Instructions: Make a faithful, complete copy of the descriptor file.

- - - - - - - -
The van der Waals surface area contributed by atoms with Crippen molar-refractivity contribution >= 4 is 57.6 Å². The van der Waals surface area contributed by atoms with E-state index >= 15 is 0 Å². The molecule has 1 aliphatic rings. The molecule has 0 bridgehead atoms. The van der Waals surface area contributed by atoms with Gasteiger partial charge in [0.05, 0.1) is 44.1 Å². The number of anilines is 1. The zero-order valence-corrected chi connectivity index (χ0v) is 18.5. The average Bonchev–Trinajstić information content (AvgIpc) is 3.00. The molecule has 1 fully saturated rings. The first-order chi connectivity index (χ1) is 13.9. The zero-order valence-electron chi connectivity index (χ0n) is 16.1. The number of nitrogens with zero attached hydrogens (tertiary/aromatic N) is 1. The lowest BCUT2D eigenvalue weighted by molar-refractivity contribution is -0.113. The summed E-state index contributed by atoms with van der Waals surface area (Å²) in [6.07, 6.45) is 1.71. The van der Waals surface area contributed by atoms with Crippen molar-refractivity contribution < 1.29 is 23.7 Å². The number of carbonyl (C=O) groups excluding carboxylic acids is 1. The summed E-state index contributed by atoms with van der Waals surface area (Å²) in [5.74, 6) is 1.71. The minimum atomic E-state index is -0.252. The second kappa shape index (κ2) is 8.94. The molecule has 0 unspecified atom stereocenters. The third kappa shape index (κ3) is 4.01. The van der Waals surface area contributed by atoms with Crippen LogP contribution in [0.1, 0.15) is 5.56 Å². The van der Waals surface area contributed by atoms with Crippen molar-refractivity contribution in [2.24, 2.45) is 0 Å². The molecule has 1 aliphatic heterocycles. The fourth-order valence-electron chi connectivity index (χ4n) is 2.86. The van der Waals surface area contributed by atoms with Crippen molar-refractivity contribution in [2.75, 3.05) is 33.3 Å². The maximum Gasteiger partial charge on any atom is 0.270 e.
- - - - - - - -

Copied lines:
The van der Waals surface area contributed by atoms with Crippen molar-refractivity contribution >= 4 is 57.6 Å². The van der Waals surface area contributed by atoms with E-state index >= 15 is 0 Å². The molecule has 1 aliphatic rings. The molecule has 0 bridgehead atoms. The van der Waals surface area contributed by atoms with Gasteiger partial charge in [0.05, 0.1) is 44.1 Å². The number of anilines is 1. The zero-order valence-corrected chi connectivity index (χ0v) is 18.5. The average Bonchev–Trinajstić information content (AvgIpc) is 3.00. The molecule has 1 fully saturated rings. The first-order chi connectivity index (χ1) is 13.9. The zero-order valence-electron chi connectivity index (χ0n) is 16.1. The number of nitrogens with zero attached hydrogens (tertiary/aromatic N) is 1. The lowest BCUT2D eigenvalue weighted by molar-refractivity contribution is -0.113. The summed E-state index contributed by atoms with van der Waals surface area (Å²) in [6.07, 6.45) is 1.71. The van der Waals surface area contributed by atoms with Crippen molar-refractivity contribution < 1.29 is 23.7 Å². The number of carbonyl (C=O) groups excluding carboxylic acids is 1. The summed E-state index contributed by atoms with van der Waals surface area (Å²) in [5.74, 6) is 1.71. The minimum atomic E-state index is -0.252. The second kappa shape index (κ2) is 8.94. The molecule has 0 unspecified atom stereocenters. The third kappa shape index (κ3) is 4.01. The van der Waals surface area contributed by atoms with Crippen LogP contribution in [0.1, 0.15) is 5.56 Å². The van der Waals surface area contributed by atoms with Crippen molar-refractivity contribution in [2.24, 2.45) is 0 Å². The molecule has 1 aliphatic heterocycles. The fourth-order valence-electron chi connectivity index (χ4n) is 2.86. The van der Waals surface area contributed by atoms with Crippen molar-refractivity contribution in [2.75, 3.05) is 33.3 Å². The maximum Gasteiger partial charge on any atom is 0.270 e.